3. Your second comment, Jenny, really made me think about why I feel the way I do about gaming and whether my views are valid. I had hoped that would happen when I wrote the blog. I don’t view all gaming as being inferior to books. But, I do view board and card games differently than computer games because of the direct interpersonal contact they require. Building this level of face to face cooperation among younger kids is vital. When it comes to computer games, we elementary/middle school educators tend to rely a lot on sites like Funbrain that are deemed “kidsafe,” but so many of the games there that the kids seem to gravitate toward are of the run-jump variety that don’t require much higher order thinking. I have not tried some of the games you listed that would require higher order thinking skills (Roller Coaster Tycoon, etc.). Perhaps that would be a logical next step for me to take to bring gaming into the picture in my library.

    In my post I didn’t mean to insinuate that the gaming and internet use is causing a decline in reading skills. What I meant is that many of my students already are below grade level in reading skills and I feel that the limited time that I see them in the library should be focused on building reading skills, though I now see that higher-order thinking games might be able to help in that endeavor. I only see my students for 40 or 80 minutes per week in the library, depending on grade level, so time is precious. Since I also have the computer lab, I am expected to also teach general computer skills (word processing, research, etc.). That’s a lot to fit in during a short class period. And lastly, as much as I hate to write this, thanks to the “wisdom” of our federal politicians who passed No Child Left Behind, the success of students and schools, even the existence of schools in extreme cases, is now based on test scores, make that one annual test score. There is a huge amount of pressure on elementary teachers to focus on helping students build the skills to raise those reading and math scores. Gaming can seem much less important in light of those pressures and constraints.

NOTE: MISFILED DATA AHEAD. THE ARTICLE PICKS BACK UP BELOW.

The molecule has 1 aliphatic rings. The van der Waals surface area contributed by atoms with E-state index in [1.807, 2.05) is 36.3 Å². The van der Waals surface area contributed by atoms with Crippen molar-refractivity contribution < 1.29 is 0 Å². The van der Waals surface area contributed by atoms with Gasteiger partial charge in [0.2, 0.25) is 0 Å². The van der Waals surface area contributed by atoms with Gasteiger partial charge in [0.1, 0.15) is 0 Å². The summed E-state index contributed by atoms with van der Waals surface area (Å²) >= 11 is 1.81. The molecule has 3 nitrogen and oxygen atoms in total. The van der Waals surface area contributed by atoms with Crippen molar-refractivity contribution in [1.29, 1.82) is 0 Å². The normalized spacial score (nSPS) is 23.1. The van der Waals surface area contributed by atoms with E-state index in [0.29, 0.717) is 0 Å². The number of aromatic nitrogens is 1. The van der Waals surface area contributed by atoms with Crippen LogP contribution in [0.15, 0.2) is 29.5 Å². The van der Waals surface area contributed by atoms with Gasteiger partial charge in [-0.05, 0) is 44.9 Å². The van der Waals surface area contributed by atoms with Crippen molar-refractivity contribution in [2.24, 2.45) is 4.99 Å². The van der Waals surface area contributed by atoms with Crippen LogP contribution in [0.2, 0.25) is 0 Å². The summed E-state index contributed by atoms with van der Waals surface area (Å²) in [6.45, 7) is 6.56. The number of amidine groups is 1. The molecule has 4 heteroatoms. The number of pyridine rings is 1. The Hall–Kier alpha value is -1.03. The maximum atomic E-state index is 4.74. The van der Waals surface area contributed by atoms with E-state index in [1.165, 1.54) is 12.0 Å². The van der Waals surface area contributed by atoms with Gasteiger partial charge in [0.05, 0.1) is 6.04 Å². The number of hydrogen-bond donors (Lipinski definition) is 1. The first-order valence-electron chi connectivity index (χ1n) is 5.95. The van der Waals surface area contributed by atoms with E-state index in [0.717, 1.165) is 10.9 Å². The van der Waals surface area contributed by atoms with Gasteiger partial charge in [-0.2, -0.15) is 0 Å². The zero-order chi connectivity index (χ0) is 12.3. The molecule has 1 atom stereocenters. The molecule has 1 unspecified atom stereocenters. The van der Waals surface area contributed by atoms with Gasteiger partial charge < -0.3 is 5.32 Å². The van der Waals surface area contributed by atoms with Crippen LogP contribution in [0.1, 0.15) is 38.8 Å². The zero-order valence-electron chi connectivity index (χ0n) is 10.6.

4. I’m not sure I understand why reading comprehension and gaming are two very different activities. Many a times they can be one in the same. If the goal is to raise reading and math scores, and produce something tangible for you, why not create an assignment that combines gaming, reading, and something tangible? Use the discussion boards, the wikipedia entries about the gaming characters as a start for reading comprehension.

  5. I think that you do have valid concerns about kids not interested in reading books. I agree with earlier commenters about the benefits of gaming. I certainly wouldn’t have the typing skills I have now if instant messaging hadn’t come along. Allow me to recommend “Everything Bad is Good For You” by Steven Johnson. He talks extensively about some of the benefits of gaming. You would especially enjoy his hypothesis on how people would have responded to books had video games come before them.

  6. Thanks for your response, Michael, as it was helpful to me to understand where your real issue is – time and where to focus your energies. I think we agree on a lot of points. I don’t discount reading or books at all, and it sounds like you’re not ready to completely discount gaming. And I’m glad the other commenters have noted it doesn’t have to be either/or.

    It’s interesting that you mention “No Child Left Behind,” because I completely agree with you that this legislation has forced schools into a very narrow tunnel that allows almost no room for real improvements in our education system. And I certainly sympathize with your characterization of the lack of time and the need to still focus on the most basic literacy skills. Absolutely no disagreement there.

    However, because of NCLB, I actually think that the library is the *only* way to introduce innovative, modern, and transformative educational initiatives. If you buy into any of the digital learning reports from the MacArthur Foundation (http://tinyurl.com/yyrdpl) or the Federation of American Scientists (http://fas.org/gamesummit/), you start to see where NCLB will prevent any of the changes they recommend. However, if we introduce them through the library, especially in the context of information and media literacies, we might actually be able to lead the change. I’m fascinated by that possibility, but then I’m also biased in favor of more digital, experiential, and gaming-based learning.

    Lastly, I encourage you to attend a gaming event at a public library or read some articles on the topic because gaming has become an incredibly social activity. The stereotype of a teenage boy playing a video game alone in the basement is becoming the exception. Instead, there is quite a bit of interpersonal contact going on, as well as cooperation, sharing, exchanging of knowledge, etc. Viewed from the perspective of necessary skills for future jobs, it’s quite possible that virtual cooperation will become just as important a skill as physical cooperation. There’s an interesting discussion out there about skills we need to be teaching our students. Should we continue to train them for the 20th century industrial world or should we teach new skills for the 21st century information one?

    Again, thanks for a very thought- (and conversation-) provoking post!